Global U.S. allies are increasingly condemning the White House’s heavy-handed response to the nationwide protests following George Floyd’s death, suggesting a further erosion of U.S. leadership that could compromise Washington’s ability to find consensus on its controversial agenda of multilateral economic and security issues. Commentary from reputable news outlets and elite opinion-makers in Europe over the past week have questioned whether American internal polarization and discord would weaken its ability to function as a reliable ally. Increasingly irritated with the White House’s break from long-standing diplomatic norms, European governments appear to be translating opinion into policy action by challenging Trump’s proposed adjustments to the Group of Seven (G-7) summit and U.S. military posture in Europe.
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On GeopoliticsJun 3, 2020 | 10:00 GMT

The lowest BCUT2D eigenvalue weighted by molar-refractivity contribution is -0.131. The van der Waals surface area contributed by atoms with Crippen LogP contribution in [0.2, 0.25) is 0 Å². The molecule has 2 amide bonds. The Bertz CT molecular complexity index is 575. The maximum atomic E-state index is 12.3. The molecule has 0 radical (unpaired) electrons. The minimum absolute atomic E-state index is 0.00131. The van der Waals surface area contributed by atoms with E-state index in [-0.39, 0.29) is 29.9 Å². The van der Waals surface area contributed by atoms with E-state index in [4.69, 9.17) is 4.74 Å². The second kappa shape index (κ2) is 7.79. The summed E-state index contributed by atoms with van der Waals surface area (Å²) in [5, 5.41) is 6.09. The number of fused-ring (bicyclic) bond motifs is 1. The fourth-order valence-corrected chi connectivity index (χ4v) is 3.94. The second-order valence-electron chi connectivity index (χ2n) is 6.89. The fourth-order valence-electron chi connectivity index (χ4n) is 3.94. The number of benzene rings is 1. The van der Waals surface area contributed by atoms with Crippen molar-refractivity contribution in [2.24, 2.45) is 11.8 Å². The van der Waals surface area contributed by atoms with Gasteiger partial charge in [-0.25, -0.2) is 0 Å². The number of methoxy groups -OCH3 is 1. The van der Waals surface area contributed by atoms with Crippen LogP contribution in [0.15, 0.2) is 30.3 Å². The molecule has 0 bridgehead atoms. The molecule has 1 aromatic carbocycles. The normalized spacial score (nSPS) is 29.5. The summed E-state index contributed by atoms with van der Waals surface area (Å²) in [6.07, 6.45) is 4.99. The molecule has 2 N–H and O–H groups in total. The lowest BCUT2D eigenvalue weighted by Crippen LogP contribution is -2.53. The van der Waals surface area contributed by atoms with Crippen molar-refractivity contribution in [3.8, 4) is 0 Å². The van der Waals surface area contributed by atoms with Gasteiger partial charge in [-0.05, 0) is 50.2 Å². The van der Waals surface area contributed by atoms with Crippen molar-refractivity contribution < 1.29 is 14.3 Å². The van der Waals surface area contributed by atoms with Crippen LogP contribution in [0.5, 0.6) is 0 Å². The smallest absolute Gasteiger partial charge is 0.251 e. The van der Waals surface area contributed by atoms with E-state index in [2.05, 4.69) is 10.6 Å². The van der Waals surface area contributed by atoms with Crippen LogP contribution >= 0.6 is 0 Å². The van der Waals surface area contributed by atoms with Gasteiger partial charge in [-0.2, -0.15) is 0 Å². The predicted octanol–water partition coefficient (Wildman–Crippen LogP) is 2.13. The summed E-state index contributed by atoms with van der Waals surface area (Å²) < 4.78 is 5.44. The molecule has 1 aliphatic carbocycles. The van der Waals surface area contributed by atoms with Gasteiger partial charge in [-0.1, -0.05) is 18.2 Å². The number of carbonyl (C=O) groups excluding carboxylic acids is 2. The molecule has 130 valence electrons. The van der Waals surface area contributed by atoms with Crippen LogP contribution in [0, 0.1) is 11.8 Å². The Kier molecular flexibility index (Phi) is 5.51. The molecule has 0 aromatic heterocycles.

Chinese Foreign Minister Wang Yi answers questions during a video press conference on May 24, 2020, in Beijing, China.
China’s ‘Wolf Warrior’ Diplomacy Risks Backfiring on Beijing
The growing global backlash against China's involvement in both the COVID-19 pandemic and Hong Kong's political crisis is fueling a new brand of "wolf warrior" diplomacy in Beijing based on a nationalistic Chinese movie. This more aggressive stance abroad exposes a sense of vulnerability in Beijing, and poses two potential risks for the regime -- the first is that the tactic backfires overseas, and the second, and perhaps more problematic, is that Beijing loses control of the nationalistic narrative.
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SITUATION REPORTMay 4, 2020 | 20:41 GMT
Pakistan: Factory Owners Inform Court of Inability to Pay Workers Due to COVID-19
In a petition against a government measure that requires factories to pay their workers full wages and bans firing, Pakistani textile industry owners in Sindh informed the province’s high court that they were unable to pay many of their workers due to the economic instability brought on by the COVID-19 lockdown, Geo News reported May 4. 
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AssessmentsApr 29, 2020 | 10:00 GMT
A pro-Brexit banner is seen outside the Houses of Parliament in London on Oct. 30. 2019.
The Scramble to Secure EU-U.K. Trade Ties Amid COVID-19